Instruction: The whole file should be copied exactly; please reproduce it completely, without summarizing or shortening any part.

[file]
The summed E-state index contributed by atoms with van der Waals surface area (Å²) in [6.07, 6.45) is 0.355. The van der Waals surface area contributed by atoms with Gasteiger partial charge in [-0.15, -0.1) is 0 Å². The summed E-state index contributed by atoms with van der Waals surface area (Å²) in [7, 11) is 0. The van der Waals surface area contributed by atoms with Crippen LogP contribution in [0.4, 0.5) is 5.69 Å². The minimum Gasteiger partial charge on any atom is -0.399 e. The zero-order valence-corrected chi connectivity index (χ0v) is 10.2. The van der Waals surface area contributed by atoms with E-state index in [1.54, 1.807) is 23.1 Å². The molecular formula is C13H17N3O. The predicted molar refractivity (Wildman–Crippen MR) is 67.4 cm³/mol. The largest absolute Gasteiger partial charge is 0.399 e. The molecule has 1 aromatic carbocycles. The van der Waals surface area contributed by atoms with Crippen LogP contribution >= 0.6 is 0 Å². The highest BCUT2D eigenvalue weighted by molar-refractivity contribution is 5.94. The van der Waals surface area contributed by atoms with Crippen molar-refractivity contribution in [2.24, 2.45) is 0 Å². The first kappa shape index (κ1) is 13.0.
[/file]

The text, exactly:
The summed E-state index contributed by atoms with van der Waals surface area (Å²) in [6.07, 6.45) is 0.355. The van der Waals surface area contributed by atoms with Gasteiger partial charge in [-0.15, -0.1) is 0 Å². The summed E-state index contributed by atoms with van der Waals surface area (Å²) in [7, 11) is 0. The van der Waals surface area contributed by atoms with Crippen LogP contribution in [0.4, 0.5) is 5.69 Å². The minimum Gasteiger partial charge on any atom is -0.399 e. The zero-order valence-corrected chi connectivity index (χ0v) is 10.2. The van der Waals surface area contributed by atoms with E-state index in [1.54, 1.807) is 23.1 Å². The molecular formula is C13H17N3O. The predicted molar refractivity (Wildman–Crippen MR) is 67.4 cm³/mol. The largest absolute Gasteiger partial charge is 0.399 e. The molecule has 1 aromatic carbocycles. The van der Waals surface area contributed by atoms with Crippen LogP contribution >= 0.6 is 0 Å². The highest BCUT2D eigenvalue weighted by molar-refractivity contribution is 5.94. The van der Waals surface area contributed by atoms with Crippen molar-refractivity contribution in [2.24, 2.45) is 0 Å². The first kappa shape index (κ1) is 13.0.